Complete House Plastering. Bicheno

This is a rondo suspended ceiling on a raked angle from 3m down to 2.5m. Because usually 10ml plasterboard is used in residential housing, these metal battens, called furring channels are spaced at a maximum 450ml centres to comply with Australian Safety Standards. The blue colour board you can see in the background is for the bathroom, it is called “wetboard”, and is commonly used in any wet environments.

Image may contain: indoor

 

This is the finished sanded product. The angle you are looking at now between the wall and ceiling junctions was created using an adjustable PVC splade bead. This bead was then coated 3 times. 2 x base coats and 1 x top coat, this is also to comply with CSR Gyprocks warranty standards, trowelled any other way would void your warranty.

Image may contain: indoor

Image may contain: indoor

How To Install 6m Plasterboard.

Plasterboard Installation / Ceilings

Well then. You have become brave and decided well i can save some money here if i sheet my 12m lounge room ceiling myself. But your probably wondering well what do i need to do to install it correctly. Well here is some simple advice i hope helps you along the way. Firstly you need to measure you room and work out all the sheets you need to get, remembering the biggest plasterboard sheet size you can get is 6m long.

Once you have worked out how many sheets you need, you will then need to think about labour, as in how many friends you will need to get it done. If you have a plasterboard sheet lifter like the one pictured below, then you can get away with sheeting your ceiling with you and your mate. If you do not have one of these machines then the minimum you will need is 3 people, but 4 is recommended. You can how ever hire out these sheet lifters for around $50 a day so that is not bad value really compared to your mates wanting a carton of beer each and a free barbie.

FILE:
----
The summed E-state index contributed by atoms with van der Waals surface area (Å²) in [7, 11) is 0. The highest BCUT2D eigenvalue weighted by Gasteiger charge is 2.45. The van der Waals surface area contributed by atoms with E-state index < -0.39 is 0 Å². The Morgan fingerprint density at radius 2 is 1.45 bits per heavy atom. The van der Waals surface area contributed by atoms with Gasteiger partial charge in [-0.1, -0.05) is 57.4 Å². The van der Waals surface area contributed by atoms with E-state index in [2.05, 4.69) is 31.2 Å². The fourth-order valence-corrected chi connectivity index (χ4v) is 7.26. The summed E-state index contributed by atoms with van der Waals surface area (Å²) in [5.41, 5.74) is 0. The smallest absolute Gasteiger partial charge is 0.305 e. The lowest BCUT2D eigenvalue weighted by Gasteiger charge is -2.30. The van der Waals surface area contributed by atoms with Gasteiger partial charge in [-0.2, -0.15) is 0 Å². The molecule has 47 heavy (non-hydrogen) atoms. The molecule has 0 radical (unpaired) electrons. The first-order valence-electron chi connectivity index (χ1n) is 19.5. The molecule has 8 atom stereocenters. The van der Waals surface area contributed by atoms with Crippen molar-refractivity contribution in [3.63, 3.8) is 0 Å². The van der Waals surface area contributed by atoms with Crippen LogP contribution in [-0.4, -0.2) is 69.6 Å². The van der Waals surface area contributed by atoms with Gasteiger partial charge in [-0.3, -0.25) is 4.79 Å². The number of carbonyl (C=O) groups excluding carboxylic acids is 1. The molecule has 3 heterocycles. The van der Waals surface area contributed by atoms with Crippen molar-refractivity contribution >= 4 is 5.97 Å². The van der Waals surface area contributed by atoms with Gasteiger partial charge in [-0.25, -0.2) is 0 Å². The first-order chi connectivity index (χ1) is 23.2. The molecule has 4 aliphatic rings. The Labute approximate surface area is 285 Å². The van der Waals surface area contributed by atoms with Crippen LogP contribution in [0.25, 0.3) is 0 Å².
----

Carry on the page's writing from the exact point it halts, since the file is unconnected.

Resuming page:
Now to the sheeting part. Usually you will start against a back wall, never in the middle, sometimes you have too, but usually against a back wall. If your finish is a square set finish it is advised to take of the 50ml recess on the edge of the first sheet when you start, thus making your first sheet 1150ml wide and not the regular 1200ml. If it is cornice then you do not need to worry, as the cornice will cover the recessed edge. Before you throw up your first sheet you need to glue it with a product called Stud Adhesive. You can see some i installed on the ceilings below. Now the stud adhesive is placed on at 200ml, 400ml, leave the centre then 800ml and 1000ml. Look at the picture below to get a better understanding. The reason we do not glue the centre is because that is where we will be screwing the sheet, 2 x 25ml screws either side of the 600ml line. If i was to put glue there and then screw in the same place it would cause problems because as the glue drys it pulls the sheet harder to the battens and will pull the head of the screw through the paper faced plasterboard.

Now also if your room is longer then 6m you will need a butt join, that is where the ends of 2 sheets meet together in a ceiling or wall. Now as you can see, my example sheet below stops halfway between 2 metal ceiling battens(these battens are installed at 450ml centres for 10ml sheet and 600ml centres for 13ml sheet), the reason for this is so the ceiling can be backed blocked (will explain this in a later post) so it pitches up where the join meets. This allows the tradesman to trowel the butt join back to a flat level later. You will have to measure the plasterboard to make sure it does stop between 2 battens because it does not always work out that a full 6m will land in that position.